I mentioned this on The Anne Boleyn Files Facebook page last week but wanted to post here so that everyone who has access to the UK TV channel BBC2 can tune in and watch this series. Those of you who enjoyed The Victorian Farm, The Edwardian Farm, Wartime Farm, Tales of the Green Valley and The Victorian Pharmacy, will be excited about this six part series which starts this Wednesday (13th) at 9pm on BBC2.
Here is the blurb about the programme from the BBC Media Centre:
“Following the long-running success of BBC Two’s living history series, Victorian, Edwardian and Wartime Farm, this autumn BBC Two takes up residence in the stunning medieval landscape of Weald and Downland Open Air Museum in Chichester to explore life on a Tudor Monastery Farm, complete with the greatest variety of 15th and 16th century buildings in the country.
Archaeologist Peter Ginn and historian Ruth Goodman, who is also a leading specialist in Tudor domestic life, return to front this six-part series. They are joined for the first-time by archaeologist Tom Pinfold to take on the role of the lay-folk who did the bulk of the farming and craftwork within monastic lands.
The team is turning the clock back to the year 1500 – a great turning point in British history. After centuries of war and plague, the nation was enjoying newfound stability and prosperity under the reign of its first Tudor King, Henry VII. But it also marked the last decades of the monastic system that had controlled every aspect of life for centuries.
For almost a 1000 years monasteries dominated the British landscape and were at the heart of the way medieval life was organised. Up to a quarter of the landed wealth in the Kingdom belonged to the Church and much of it was rented to farmers like Peter, Tom and Ruth.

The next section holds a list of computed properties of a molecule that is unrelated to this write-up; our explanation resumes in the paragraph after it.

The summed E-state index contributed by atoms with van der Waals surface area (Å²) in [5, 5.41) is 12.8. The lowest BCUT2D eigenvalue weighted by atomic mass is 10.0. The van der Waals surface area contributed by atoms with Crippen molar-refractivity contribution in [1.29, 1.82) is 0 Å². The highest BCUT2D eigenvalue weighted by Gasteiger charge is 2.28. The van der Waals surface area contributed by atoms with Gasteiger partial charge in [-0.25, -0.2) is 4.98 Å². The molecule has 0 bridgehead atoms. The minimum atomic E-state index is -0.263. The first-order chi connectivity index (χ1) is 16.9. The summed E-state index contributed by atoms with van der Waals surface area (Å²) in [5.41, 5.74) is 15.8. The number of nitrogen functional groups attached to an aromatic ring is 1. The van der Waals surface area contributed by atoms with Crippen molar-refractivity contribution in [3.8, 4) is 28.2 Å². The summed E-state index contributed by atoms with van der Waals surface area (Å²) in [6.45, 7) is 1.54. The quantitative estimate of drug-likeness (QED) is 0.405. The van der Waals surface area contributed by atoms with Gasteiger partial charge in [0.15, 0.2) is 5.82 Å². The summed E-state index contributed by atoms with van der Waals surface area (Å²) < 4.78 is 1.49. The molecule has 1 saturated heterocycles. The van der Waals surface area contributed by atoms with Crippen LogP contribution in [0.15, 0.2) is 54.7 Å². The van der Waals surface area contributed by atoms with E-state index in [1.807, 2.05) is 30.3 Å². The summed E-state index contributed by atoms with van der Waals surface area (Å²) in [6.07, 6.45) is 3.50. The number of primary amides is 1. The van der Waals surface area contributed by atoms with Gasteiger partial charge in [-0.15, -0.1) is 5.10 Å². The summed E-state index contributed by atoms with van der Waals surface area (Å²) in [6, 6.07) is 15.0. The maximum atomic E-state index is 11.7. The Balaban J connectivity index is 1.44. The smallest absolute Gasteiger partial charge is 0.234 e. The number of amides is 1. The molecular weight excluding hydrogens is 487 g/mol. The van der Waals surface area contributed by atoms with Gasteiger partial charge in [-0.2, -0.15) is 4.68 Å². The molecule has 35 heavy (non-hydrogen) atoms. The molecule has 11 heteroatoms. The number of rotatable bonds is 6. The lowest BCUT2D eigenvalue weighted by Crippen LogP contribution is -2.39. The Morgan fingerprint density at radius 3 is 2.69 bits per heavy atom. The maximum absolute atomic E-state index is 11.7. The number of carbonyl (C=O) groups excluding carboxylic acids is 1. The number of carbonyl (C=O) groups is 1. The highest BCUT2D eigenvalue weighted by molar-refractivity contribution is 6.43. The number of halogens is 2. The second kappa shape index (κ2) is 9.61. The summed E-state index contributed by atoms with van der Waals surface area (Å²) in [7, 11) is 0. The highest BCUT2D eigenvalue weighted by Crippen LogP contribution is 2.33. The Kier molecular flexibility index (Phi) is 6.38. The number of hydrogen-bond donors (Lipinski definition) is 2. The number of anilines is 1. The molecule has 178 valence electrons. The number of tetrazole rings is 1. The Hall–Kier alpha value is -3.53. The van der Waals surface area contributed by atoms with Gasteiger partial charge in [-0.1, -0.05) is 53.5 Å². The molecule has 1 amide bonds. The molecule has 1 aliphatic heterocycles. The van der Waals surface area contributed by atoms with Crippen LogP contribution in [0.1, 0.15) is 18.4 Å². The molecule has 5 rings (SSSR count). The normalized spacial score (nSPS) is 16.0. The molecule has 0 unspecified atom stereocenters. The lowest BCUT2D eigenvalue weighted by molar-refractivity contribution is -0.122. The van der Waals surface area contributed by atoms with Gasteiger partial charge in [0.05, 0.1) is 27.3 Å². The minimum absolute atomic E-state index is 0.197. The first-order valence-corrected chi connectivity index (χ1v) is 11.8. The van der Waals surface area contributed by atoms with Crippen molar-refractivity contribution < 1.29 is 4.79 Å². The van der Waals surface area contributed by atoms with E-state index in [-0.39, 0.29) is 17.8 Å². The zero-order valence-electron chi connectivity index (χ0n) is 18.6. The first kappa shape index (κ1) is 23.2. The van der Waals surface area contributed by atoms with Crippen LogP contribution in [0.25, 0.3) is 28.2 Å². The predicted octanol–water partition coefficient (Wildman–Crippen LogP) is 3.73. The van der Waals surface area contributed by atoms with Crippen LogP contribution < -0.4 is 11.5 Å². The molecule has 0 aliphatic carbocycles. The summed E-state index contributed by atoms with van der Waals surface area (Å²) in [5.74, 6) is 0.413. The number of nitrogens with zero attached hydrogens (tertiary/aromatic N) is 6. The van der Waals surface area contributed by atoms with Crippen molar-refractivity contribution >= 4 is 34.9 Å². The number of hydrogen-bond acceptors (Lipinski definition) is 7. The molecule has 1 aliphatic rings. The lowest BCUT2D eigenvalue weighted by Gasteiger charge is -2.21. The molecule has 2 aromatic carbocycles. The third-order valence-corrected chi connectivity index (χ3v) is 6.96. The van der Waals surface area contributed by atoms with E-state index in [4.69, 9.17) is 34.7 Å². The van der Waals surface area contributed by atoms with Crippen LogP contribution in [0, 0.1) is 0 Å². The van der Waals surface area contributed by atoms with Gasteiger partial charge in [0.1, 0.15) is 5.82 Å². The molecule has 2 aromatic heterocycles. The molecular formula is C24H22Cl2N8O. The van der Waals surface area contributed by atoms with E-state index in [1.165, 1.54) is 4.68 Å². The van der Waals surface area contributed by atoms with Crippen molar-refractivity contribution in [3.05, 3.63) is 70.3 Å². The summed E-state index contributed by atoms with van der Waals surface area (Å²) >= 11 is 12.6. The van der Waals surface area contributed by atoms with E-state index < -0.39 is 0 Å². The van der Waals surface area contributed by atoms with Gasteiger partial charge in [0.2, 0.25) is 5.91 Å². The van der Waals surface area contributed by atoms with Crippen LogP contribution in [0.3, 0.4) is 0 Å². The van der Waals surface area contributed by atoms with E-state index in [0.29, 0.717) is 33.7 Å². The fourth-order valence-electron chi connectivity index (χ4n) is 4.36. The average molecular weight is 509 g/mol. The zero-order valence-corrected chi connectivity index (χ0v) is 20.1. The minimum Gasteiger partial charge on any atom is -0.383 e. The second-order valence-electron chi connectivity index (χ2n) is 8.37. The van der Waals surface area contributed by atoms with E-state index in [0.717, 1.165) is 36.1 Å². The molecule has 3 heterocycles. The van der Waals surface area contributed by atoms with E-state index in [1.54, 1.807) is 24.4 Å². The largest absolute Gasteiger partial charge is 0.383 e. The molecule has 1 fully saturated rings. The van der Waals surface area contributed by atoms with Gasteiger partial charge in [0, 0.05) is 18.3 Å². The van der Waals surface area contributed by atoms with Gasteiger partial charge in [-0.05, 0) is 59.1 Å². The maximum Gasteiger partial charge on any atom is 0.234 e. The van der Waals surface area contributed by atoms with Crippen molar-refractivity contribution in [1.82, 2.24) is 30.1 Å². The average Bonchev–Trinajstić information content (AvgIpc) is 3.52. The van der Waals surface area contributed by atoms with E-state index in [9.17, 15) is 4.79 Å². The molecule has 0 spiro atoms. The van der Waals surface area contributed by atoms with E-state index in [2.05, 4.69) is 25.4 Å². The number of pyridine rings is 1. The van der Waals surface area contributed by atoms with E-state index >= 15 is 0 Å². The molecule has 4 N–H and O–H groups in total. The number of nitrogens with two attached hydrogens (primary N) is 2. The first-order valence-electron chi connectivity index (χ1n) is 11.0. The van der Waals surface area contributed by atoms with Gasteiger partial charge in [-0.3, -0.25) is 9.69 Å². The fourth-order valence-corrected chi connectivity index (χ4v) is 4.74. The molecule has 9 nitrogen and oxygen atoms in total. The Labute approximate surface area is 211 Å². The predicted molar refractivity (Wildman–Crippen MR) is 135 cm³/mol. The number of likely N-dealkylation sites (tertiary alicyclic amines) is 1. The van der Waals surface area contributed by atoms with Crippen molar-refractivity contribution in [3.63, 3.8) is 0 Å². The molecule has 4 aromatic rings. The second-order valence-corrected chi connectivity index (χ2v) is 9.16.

From sheep farming and harvesting to fashioning a printing press and building a Tudor clock, the team will be put through their paces to give viewers a real-life account of what life would have been like at this time.
Tackling not just a new era but also a whole new way of life, scrupulous contemporary record-keeping and the latest archaeological finds will allow the team to pull this long-forgotten world into focus, and explore the whole of early Tudor-life in microcosm.
As well as showing the operations of day-to-day life, the series will explore the intricacies of social structure: at the relationship between the lay workforce and the inner sanctum, and between the wider world and the whole monastic community.”
There is also further information on the Exeter University website because Professor James Clark, of Exeter University, was the programme consultant and also appears in it as the team’s guide and mentor – see http://www.exeter.ac.uk/news/featurednews/title_333067_en.html
See the BBC2 Website for more details on episode one and the series.
Source: BBC Media Centre.
By the way, the book to accompany the series is already on Amazon UK – click here.